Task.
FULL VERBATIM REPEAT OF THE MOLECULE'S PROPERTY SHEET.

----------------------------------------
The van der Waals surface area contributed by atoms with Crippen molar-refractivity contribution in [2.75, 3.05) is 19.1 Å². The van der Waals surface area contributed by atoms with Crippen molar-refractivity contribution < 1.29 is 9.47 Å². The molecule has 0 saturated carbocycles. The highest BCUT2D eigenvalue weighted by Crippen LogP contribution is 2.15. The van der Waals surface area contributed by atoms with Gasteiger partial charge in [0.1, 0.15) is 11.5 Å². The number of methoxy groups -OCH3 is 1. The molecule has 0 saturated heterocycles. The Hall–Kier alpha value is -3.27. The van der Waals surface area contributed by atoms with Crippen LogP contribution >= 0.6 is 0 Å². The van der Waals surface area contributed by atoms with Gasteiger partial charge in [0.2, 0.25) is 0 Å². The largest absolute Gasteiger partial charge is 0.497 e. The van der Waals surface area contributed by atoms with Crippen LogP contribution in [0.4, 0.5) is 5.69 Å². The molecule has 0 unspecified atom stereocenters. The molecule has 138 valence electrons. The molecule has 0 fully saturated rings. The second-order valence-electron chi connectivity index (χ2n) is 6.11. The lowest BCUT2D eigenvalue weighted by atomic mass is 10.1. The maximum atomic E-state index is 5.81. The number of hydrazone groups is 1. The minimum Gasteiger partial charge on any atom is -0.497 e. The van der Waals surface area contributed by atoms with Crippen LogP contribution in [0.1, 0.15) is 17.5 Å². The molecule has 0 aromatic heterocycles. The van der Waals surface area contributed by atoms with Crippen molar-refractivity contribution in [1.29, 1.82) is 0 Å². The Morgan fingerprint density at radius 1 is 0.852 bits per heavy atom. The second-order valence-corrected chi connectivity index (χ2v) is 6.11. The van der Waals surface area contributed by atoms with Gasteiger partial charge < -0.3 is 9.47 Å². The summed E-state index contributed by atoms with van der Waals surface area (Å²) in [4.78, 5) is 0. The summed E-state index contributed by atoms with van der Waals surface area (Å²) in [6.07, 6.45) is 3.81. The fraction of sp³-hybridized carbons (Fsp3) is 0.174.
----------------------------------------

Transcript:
The van der Waals surface area contributed by atoms with Crippen molar-refractivity contribution in [2.75, 3.05) is 19.1 Å². The van der Waals surface area contributed by atoms with Crippen molar-refractivity contribution < 1.29 is 9.47 Å². The molecule has 0 saturated carbocycles. The highest BCUT2D eigenvalue weighted by Crippen LogP contribution is 2.15. The van der Waals surface area contributed by atoms with Gasteiger partial charge in [0.1, 0.15) is 11.5 Å². The number of methoxy groups -OCH3 is 1. The molecule has 0 saturated heterocycles. The Hall–Kier alpha value is -3.27. The van der Waals surface area contributed by atoms with Crippen LogP contribution >= 0.6 is 0 Å². The van der Waals surface area contributed by atoms with Gasteiger partial charge in [0.2, 0.25) is 0 Å². The largest absolute Gasteiger partial charge is 0.497 e. The van der Waals surface area contributed by atoms with Crippen LogP contribution in [0.4, 0.5) is 5.69 Å². The molecule has 0 unspecified atom stereocenters. The molecule has 138 valence electrons. The molecule has 0 fully saturated rings. The second-order valence-electron chi connectivity index (χ2n) is 6.11. The lowest BCUT2D eigenvalue weighted by atomic mass is 10.1. The maximum atomic E-state index is 5.81. The number of hydrazone groups is 1. The minimum Gasteiger partial charge on any atom is -0.497 e. The van der Waals surface area contributed by atoms with Crippen LogP contribution in [0.1, 0.15) is 17.5 Å². The molecule has 0 aromatic heterocycles. The van der Waals surface area contributed by atoms with Crippen molar-refractivity contribution in [1.29, 1.82) is 0 Å². The Morgan fingerprint density at radius 1 is 0.852 bits per heavy atom. The second-order valence-corrected chi connectivity index (χ2v) is 6.11. The van der Waals surface area contributed by atoms with Gasteiger partial charge < -0.3 is 9.47 Å². The summed E-state index contributed by atoms with van der Waals surface area (Å²) in [4.78, 5) is 0. The summed E-state index contributed by atoms with van der Waals surface area (Å²) in [6.07, 6.45) is 3.81. The fraction of sp³-hybridized carbons (Fsp3) is 0.174.